An article passes through many processes from the time it is received to when it is returned to an often anxious customer. I say anxious because, unlike most other service industries, our customers know exactly what they want. They want exceptional quality and a first-class service for an extremely low price.

After all, everyone at some time or another has done the weekly wash and it’s not that difficult, is it?.

How many times have we heard that one?

Unless we are working in a dedicated linen or garment rental plant, the laundry requirements will probably fall into the following categories:-

• Large flatwork (Sheets, duvet covers, large tablecloths)

• Small flatwork (Pillowcases,

serviettes, small tablecloths)

• Steam/Air finish (Overall coats, boiler suits, uniforms)

• Press (Cotton chefs jackets, trousers, aprons)

Having decided on the method of finish, the next decision involves service, quality and price. It is not which of these three parts of the equation is the most important, but accepting that quality and price are paramount in delivering and determining service.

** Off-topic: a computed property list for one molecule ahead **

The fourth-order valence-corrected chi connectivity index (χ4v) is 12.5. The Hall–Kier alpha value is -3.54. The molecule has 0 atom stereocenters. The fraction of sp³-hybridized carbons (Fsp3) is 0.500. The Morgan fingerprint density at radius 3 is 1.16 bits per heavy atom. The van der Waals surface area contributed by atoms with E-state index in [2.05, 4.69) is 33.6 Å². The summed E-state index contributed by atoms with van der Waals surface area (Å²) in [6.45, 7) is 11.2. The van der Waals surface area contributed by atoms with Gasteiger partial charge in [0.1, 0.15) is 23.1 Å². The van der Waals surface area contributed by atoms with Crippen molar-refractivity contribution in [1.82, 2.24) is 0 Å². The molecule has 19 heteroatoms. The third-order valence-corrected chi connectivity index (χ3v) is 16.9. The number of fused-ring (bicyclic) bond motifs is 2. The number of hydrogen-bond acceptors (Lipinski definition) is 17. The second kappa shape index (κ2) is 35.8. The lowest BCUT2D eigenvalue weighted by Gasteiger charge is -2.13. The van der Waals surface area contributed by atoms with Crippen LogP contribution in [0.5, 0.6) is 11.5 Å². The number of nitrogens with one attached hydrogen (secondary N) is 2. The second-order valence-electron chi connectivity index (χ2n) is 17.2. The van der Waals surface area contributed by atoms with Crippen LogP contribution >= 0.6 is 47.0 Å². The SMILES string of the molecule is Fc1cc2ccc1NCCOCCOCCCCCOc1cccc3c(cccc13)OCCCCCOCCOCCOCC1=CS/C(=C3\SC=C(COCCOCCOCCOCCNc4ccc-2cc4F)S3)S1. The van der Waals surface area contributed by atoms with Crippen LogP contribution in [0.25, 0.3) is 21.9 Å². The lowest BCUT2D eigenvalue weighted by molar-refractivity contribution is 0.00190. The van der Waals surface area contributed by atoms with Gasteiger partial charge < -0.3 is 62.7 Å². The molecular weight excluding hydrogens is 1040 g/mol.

For maintaining a high-quality finish it is essential that all the laundry machinery is finely tuned and that staff are well trained. All aspects of the process can be monitored and assessed against regular audits.

For example, moisture retention needs to be consistent. Too high, and the work will be produced with damp patches, requiring expensive refeeds, whilst too low a retention gives a poor-quality finish and can lead to discolouration of linen through scorching.

If the rinsing efficiency of the washing process is poor, then alkaline salts contained within the moisture will be deposited on the ironer bed and may lead to leading edges being turned back or in the more serious cases, tearing the linen. The higher the moisture content, the greater is the quantity of deposits carried over.

For machinery clothing, frequency of change type is irrelevant. What does matter is:

(i) that it is suitable for the machine to which it is fitted.

(ii) that it has been correctly fitted and

(iii) that it is being used within the machinery manufacturer’s tolerances.

Clothing should not be so bad as to prevent the fabric sinking into it, but should be sufficiently thick to ensure a perfect fit between roller and bed. Whilst severely underclothed rollers affect performance, overclothing can cause tucks and creases and in severe cases, it can roll the linen into a tight spiral.

Feeders and folders